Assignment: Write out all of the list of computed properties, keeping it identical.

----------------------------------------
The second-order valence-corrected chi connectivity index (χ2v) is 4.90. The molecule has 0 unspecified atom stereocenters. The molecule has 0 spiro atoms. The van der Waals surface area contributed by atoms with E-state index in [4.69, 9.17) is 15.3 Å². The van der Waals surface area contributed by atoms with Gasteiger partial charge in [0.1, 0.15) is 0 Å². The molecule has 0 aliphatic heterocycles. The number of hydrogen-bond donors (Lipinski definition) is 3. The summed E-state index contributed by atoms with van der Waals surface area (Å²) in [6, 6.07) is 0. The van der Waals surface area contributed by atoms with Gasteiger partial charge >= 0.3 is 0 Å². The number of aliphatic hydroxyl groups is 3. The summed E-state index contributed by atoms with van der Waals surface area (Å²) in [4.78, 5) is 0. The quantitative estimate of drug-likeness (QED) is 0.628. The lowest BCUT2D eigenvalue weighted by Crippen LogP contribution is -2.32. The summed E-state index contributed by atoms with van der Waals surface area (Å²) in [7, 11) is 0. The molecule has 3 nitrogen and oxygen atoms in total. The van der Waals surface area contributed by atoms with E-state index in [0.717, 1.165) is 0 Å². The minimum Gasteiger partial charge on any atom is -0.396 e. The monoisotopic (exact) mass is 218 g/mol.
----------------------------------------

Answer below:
The second-order valence-corrected chi connectivity index (χ2v) is 4.90. The molecule has 0 unspecified atom stereocenters. The molecule has 0 spiro atoms. The van der Waals surface area contributed by atoms with E-state index in [4.69, 9.17) is 15.3 Å². The van der Waals surface area contributed by atoms with Gasteiger partial charge in [0.1, 0.15) is 0 Å². The molecule has 0 aliphatic heterocycles. The number of hydrogen-bond donors (Lipinski definition) is 3. The summed E-state index contributed by atoms with van der Waals surface area (Å²) in [6, 6.07) is 0. The van der Waals surface area contributed by atoms with Gasteiger partial charge >= 0.3 is 0 Å². The number of aliphatic hydroxyl groups is 3. The summed E-state index contributed by atoms with van der Waals surface area (Å²) in [4.78, 5) is 0. The quantitative estimate of drug-likeness (QED) is 0.628. The lowest BCUT2D eigenvalue weighted by Crippen LogP contribution is -2.32. The summed E-state index contributed by atoms with van der Waals surface area (Å²) in [7, 11) is 0. The molecule has 3 nitrogen and oxygen atoms in total. The van der Waals surface area contributed by atoms with E-state index in [0.717, 1.165) is 0 Å². The minimum Gasteiger partial charge on any atom is -0.396 e. The monoisotopic (exact) mass is 218 g/mol.